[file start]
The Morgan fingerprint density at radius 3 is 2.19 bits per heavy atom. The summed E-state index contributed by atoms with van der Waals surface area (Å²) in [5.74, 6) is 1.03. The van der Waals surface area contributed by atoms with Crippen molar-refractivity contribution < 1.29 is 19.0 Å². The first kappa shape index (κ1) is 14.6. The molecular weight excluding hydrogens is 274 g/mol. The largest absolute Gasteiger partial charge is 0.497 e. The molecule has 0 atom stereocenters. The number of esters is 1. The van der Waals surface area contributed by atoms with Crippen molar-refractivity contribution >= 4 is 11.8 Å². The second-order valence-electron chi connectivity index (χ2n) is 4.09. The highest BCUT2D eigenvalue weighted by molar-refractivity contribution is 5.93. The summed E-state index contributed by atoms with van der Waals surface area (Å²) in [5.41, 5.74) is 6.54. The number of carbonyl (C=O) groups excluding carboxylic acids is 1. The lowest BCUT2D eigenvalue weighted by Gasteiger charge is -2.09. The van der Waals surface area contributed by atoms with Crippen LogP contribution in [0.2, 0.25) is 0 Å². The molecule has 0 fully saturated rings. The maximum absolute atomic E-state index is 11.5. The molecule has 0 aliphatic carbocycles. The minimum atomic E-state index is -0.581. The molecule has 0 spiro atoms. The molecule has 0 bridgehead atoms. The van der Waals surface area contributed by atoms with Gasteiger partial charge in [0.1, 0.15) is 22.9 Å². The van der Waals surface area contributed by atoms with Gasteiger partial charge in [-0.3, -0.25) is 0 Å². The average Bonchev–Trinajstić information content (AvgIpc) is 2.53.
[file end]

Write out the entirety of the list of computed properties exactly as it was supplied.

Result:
The Morgan fingerprint density at radius 3 is 2.19 bits per heavy atom. The summed E-state index contributed by atoms with van der Waals surface area (Å²) in [5.74, 6) is 1.03. The van der Waals surface area contributed by atoms with Crippen molar-refractivity contribution < 1.29 is 19.0 Å². The first kappa shape index (κ1) is 14.6. The molecular weight excluding hydrogens is 274 g/mol. The largest absolute Gasteiger partial charge is 0.497 e. The molecule has 0 atom stereocenters. The number of esters is 1. The van der Waals surface area contributed by atoms with Crippen molar-refractivity contribution >= 4 is 11.8 Å². The second-order valence-electron chi connectivity index (χ2n) is 4.09. The highest BCUT2D eigenvalue weighted by molar-refractivity contribution is 5.93. The summed E-state index contributed by atoms with van der Waals surface area (Å²) in [5.41, 5.74) is 6.54. The number of carbonyl (C=O) groups excluding carboxylic acids is 1. The lowest BCUT2D eigenvalue weighted by Gasteiger charge is -2.09. The van der Waals surface area contributed by atoms with Crippen LogP contribution in [0.2, 0.25) is 0 Å². The molecule has 0 fully saturated rings. The maximum absolute atomic E-state index is 11.5. The molecule has 0 aliphatic carbocycles. The minimum atomic E-state index is -0.581. The molecule has 0 spiro atoms. The molecule has 0 bridgehead atoms. The van der Waals surface area contributed by atoms with Gasteiger partial charge in [0.1, 0.15) is 22.9 Å². The van der Waals surface area contributed by atoms with Gasteiger partial charge in [-0.3, -0.25) is 0 Å². The average Bonchev–Trinajstić information content (AvgIpc) is 2.53.